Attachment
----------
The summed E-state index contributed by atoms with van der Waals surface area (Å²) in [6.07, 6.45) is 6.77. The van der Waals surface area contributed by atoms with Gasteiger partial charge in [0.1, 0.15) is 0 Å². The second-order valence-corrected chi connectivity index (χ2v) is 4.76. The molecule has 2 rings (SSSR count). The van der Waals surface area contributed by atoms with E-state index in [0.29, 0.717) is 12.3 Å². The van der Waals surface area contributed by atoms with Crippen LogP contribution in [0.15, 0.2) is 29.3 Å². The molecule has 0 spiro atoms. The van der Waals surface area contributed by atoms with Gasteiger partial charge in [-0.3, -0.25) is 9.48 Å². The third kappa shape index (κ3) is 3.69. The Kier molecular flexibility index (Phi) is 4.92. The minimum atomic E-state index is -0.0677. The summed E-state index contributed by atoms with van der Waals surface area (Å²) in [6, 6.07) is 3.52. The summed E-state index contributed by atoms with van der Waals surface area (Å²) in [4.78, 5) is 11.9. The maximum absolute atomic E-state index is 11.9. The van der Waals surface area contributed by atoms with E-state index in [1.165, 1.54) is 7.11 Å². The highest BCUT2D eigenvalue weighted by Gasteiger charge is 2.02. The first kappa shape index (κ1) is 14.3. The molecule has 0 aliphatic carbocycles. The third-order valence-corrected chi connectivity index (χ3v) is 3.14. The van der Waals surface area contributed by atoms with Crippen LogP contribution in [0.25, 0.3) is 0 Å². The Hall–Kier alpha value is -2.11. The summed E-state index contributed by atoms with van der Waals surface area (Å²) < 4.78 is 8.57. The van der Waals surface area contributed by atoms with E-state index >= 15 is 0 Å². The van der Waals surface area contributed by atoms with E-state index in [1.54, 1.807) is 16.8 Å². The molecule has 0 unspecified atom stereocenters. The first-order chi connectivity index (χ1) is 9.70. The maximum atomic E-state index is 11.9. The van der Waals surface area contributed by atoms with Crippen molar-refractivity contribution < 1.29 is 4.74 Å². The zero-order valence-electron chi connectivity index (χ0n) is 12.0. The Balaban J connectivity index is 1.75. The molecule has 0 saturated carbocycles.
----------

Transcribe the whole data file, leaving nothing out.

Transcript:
The summed E-state index contributed by atoms with van der Waals surface area (Å²) in [6.07, 6.45) is 6.77. The van der Waals surface area contributed by atoms with Gasteiger partial charge in [0.1, 0.15) is 0 Å². The second-order valence-corrected chi connectivity index (χ2v) is 4.76. The molecule has 2 rings (SSSR count). The van der Waals surface area contributed by atoms with E-state index in [0.29, 0.717) is 12.3 Å². The van der Waals surface area contributed by atoms with Crippen LogP contribution in [0.15, 0.2) is 29.3 Å². The molecule has 0 spiro atoms. The van der Waals surface area contributed by atoms with Gasteiger partial charge in [-0.3, -0.25) is 9.48 Å². The third kappa shape index (κ3) is 3.69. The Kier molecular flexibility index (Phi) is 4.92. The minimum atomic E-state index is -0.0677. The summed E-state index contributed by atoms with van der Waals surface area (Å²) in [6, 6.07) is 3.52. The summed E-state index contributed by atoms with van der Waals surface area (Å²) in [4.78, 5) is 11.9. The maximum absolute atomic E-state index is 11.9. The van der Waals surface area contributed by atoms with E-state index in [1.165, 1.54) is 7.11 Å². The highest BCUT2D eigenvalue weighted by Gasteiger charge is 2.02. The first kappa shape index (κ1) is 14.3. The molecule has 0 aliphatic carbocycles. The third-order valence-corrected chi connectivity index (χ3v) is 3.14. The van der Waals surface area contributed by atoms with Crippen LogP contribution in [0.25, 0.3) is 0 Å². The Hall–Kier alpha value is -2.11. The summed E-state index contributed by atoms with van der Waals surface area (Å²) < 4.78 is 8.57. The van der Waals surface area contributed by atoms with E-state index >= 15 is 0 Å². The van der Waals surface area contributed by atoms with E-state index in [1.54, 1.807) is 16.8 Å². The molecule has 0 unspecified atom stereocenters. The first-order chi connectivity index (χ1) is 9.70. The maximum atomic E-state index is 11.9. The van der Waals surface area contributed by atoms with Crippen molar-refractivity contribution < 1.29 is 4.74 Å². The zero-order valence-electron chi connectivity index (χ0n) is 12.0. The Balaban J connectivity index is 1.75. The molecule has 0 saturated carbocycles.